Ballmer warns against Seattle income tax

At Seattle City Hall, they are making plans for a city income tax on high-income earners.

But on Wednesday, former Microsoft CEO Steve Ballmer warned that an income tax would hurt Seattle.

During an interview with KIRO Radio's Dave Ross, Ballmer was asked if an income tax would hurt.

"It would hurt something,” Ballmer responded. “Jobs would tend, there would be fewer jobs here with an income tax than without an income tax,” Ballmer said.

Ballmer believes tech companies would have to pay higher wages to maintain their competitive advantage over California, which has a 14 percent income tax.

“It would drive up wages here and drive people to have to think about moving jobs elsewhere,” he said.

Neither Ballmer, nor his billionaire contemporaries at Microsoft, Bill Gates and Paul Allen, live in Seattle so they won’t have to pay the tax.

When asked if high income earners would leave if a tax were instituted, John Burbank of the Economic Opportunity Institute responded, “Where are they going to go? California, where they have an income tax of 14 percent? Oregon, where they have an income tax of I think it's close to 10 percent?”

The proposal is for a tax of 1.5 percent on high earners who live in Seattle. The tax would apply only to income over $250,000 per household.

For example, if a household has an income of $300,000, $50,000 of that would be taxed. And the city would collect $750.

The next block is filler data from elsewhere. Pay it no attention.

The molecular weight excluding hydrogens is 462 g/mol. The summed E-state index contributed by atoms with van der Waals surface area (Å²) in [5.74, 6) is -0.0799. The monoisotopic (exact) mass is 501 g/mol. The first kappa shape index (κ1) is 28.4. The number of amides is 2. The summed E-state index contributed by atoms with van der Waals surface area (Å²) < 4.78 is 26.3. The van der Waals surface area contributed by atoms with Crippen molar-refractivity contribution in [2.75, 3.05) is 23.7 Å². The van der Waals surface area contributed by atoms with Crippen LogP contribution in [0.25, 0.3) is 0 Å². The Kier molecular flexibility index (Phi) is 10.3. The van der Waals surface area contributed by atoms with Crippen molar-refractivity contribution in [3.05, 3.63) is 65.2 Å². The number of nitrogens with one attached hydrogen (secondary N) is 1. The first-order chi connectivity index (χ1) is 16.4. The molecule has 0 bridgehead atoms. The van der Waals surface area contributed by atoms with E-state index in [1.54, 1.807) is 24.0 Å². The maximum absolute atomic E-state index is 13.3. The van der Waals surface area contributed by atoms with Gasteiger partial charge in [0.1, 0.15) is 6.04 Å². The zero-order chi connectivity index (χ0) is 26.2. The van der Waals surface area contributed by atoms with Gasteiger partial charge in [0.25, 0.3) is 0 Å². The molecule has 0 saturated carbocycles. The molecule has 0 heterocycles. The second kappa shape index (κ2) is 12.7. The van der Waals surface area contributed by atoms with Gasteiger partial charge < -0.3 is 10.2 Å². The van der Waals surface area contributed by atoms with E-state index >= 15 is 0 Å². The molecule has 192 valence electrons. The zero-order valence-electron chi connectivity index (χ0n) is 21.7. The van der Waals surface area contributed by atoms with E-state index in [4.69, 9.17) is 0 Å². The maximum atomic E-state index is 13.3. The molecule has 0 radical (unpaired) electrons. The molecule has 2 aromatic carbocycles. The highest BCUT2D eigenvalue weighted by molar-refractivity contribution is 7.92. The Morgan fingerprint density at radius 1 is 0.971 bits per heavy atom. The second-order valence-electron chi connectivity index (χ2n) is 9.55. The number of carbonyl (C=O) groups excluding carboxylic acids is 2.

Seattle visitor Ethan Kushner says both New York and New York City have income taxes and that a Seattle income tax would not affect a decision to move here, “It wouldn't keep me from taking a job here,” she said.

It probably wouldn’t be an issue from Zoe Burgess, either. “I don't think so. I'm originally from California so it's something I'm very used to, wouldn't shy away from,” she said.

Asked if there is a safeguard to keep the tax from expanding to people who aren’t wealthy, Burbank responded with a chuckle, “Yes, the safeguard is called democracy.”

Both voters and courts have rejected statewide income taxes. Seattle advocates believe they can craft a tax that will survive a court challenge.

The city council is scheduled to receive a draft ordinance Wednesday and vote on the plan in July.